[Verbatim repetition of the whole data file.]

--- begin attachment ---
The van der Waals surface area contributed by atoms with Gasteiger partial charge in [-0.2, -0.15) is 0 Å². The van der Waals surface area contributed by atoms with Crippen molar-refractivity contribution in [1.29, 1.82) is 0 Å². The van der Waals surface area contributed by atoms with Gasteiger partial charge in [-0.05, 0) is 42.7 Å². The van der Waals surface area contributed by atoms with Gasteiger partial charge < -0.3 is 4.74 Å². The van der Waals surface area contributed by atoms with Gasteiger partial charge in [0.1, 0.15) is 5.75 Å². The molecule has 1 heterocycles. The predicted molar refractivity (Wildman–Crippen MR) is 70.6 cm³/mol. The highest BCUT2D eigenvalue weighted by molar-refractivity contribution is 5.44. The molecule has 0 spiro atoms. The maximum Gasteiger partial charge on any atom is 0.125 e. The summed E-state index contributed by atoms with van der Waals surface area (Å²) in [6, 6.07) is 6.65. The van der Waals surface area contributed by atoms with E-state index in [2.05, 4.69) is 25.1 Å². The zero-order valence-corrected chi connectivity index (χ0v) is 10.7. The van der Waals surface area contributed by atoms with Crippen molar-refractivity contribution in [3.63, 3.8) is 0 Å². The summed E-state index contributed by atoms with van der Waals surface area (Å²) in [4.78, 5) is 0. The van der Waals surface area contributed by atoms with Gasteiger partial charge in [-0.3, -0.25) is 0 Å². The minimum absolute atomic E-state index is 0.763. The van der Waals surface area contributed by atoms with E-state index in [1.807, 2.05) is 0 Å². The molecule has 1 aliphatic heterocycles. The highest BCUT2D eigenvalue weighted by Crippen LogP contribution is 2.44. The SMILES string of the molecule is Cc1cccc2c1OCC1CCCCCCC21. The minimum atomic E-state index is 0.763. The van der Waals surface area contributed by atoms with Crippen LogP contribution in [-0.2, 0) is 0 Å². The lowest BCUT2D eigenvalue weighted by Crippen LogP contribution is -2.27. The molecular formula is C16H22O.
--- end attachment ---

The van der Waals surface area contributed by atoms with Gasteiger partial charge in [-0.2, -0.15) is 0 Å². The van der Waals surface area contributed by atoms with Crippen molar-refractivity contribution in [1.29, 1.82) is 0 Å². The van der Waals surface area contributed by atoms with Gasteiger partial charge in [-0.05, 0) is 42.7 Å². The van der Waals surface area contributed by atoms with Gasteiger partial charge < -0.3 is 4.74 Å². The van der Waals surface area contributed by atoms with Gasteiger partial charge in [0.1, 0.15) is 5.75 Å². The molecule has 1 heterocycles. The predicted molar refractivity (Wildman–Crippen MR) is 70.6 cm³/mol. The highest BCUT2D eigenvalue weighted by molar-refractivity contribution is 5.44. The molecule has 0 spiro atoms. The maximum Gasteiger partial charge on any atom is 0.125 e. The summed E-state index contributed by atoms with van der Waals surface area (Å²) in [6, 6.07) is 6.65. The van der Waals surface area contributed by atoms with E-state index in [2.05, 4.69) is 25.1 Å². The zero-order valence-corrected chi connectivity index (χ0v) is 10.7. The van der Waals surface area contributed by atoms with Crippen molar-refractivity contribution in [3.63, 3.8) is 0 Å². The summed E-state index contributed by atoms with van der Waals surface area (Å²) in [4.78, 5) is 0. The van der Waals surface area contributed by atoms with Gasteiger partial charge in [-0.3, -0.25) is 0 Å². The minimum absolute atomic E-state index is 0.763. The van der Waals surface area contributed by atoms with E-state index in [1.807, 2.05) is 0 Å². The molecule has 1 aliphatic heterocycles. The highest BCUT2D eigenvalue weighted by Crippen LogP contribution is 2.44. The SMILES string of the molecule is Cc1cccc2c1OCC1CCCCCCC21. The minimum atomic E-state index is 0.763. The van der Waals surface area contributed by atoms with Crippen LogP contribution in [-0.2, 0) is 0 Å². The lowest BCUT2D eigenvalue weighted by Crippen LogP contribution is -2.27. The molecular formula is C16H22O.